Yesterday I was doing research for a presentation and I came across an article from The Daily Pennsylvanian in 1992.
The headline says it all.
The last lines, provided by alum Kevin Crump, are even more fitting.
“There is not enough time or space in a newspaper to talk about the kind of respect I have for Harold Haskins and what he has done for the black community,” he said.
Another alum shared these thoughts yesterday when we learned of your passing — “I didn’t even have a whole lot of in-person interactions and I felt covered because I knew he was there.”
That’s very much my story as well.
I often get lumped into the crew of people that you mentored as students, and I’m honored to be included in the conversation, but our relationship really took shape after I graduated. Yet, during undergrad, I felt like Penn was mine because Penn was yours. You were the navigational GPS for all of us. Even if we weren’t in your immediate circle, we were in your presence, and we knew we would be taken care of. That sense of protection and belonging can never be overstated.
As I began my professional pathway at Penn, started graduate school, shaped start ups, and launched community based projects, you became a close mentor. It was then that I got to really see your vision, and how this was fueled by your commitment to excellence, and to making the unseen a possibility. You saw talent and determination when other people stopped looking. You pushed us to believe that we were everything we needed, and more. You connected people in ways that challenged them to get themselves together and lift up somebody else. This outlook was revolutionary. It changed my life. It showed me that I wasn’t crazy after all. Or maybe I was. But it didn’t matter. Because it — whatever it is on any given day — absolutely could be done. You told me so. And you showed me how to go about it, unapologetically.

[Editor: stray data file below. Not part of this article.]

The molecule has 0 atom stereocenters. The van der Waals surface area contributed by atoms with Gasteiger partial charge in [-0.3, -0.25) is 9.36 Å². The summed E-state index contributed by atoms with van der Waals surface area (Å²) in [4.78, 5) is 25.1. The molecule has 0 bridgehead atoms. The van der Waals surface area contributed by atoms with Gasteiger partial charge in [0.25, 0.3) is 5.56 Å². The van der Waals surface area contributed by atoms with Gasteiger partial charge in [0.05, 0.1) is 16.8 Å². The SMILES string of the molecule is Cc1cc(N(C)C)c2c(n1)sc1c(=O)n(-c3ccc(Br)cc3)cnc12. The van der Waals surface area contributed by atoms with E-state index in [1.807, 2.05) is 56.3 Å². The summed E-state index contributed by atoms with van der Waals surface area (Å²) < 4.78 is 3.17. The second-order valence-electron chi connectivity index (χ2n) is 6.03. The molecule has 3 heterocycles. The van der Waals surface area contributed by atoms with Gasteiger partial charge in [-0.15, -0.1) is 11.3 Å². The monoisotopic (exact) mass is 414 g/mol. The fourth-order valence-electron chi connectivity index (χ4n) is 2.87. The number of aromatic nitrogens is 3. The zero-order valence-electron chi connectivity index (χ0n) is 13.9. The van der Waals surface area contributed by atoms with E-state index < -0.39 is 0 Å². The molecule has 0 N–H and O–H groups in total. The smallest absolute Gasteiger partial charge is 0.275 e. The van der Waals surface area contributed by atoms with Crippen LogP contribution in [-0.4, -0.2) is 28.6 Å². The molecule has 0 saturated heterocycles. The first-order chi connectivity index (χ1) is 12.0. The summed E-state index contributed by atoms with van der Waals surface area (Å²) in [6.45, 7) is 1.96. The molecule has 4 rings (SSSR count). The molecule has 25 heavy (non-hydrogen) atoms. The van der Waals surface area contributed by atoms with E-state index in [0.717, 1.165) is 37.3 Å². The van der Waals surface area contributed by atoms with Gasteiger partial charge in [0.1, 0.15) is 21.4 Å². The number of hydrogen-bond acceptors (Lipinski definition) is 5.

The photo above was my last time seeing you, April 2019. You made your way to campus (I believe against house orders, which is pretty much the only way the story can be told). The student in the picture, Adrian Evans IV, has been mentored by one of your mentees, Charles B. Adams, since his freshman year. Charles and I have spoken with Adrian often about you, so it was beyond fitting that he was in Makuu the day you popped in.
This is why we do the work. To make this place better for all.
Thank you, Hask, for everything you’ve done for us.
We have a lot to do moving forward, to execute the vision. I haven’t forgotten. Not a single word.
Much love, respect, and gratitude,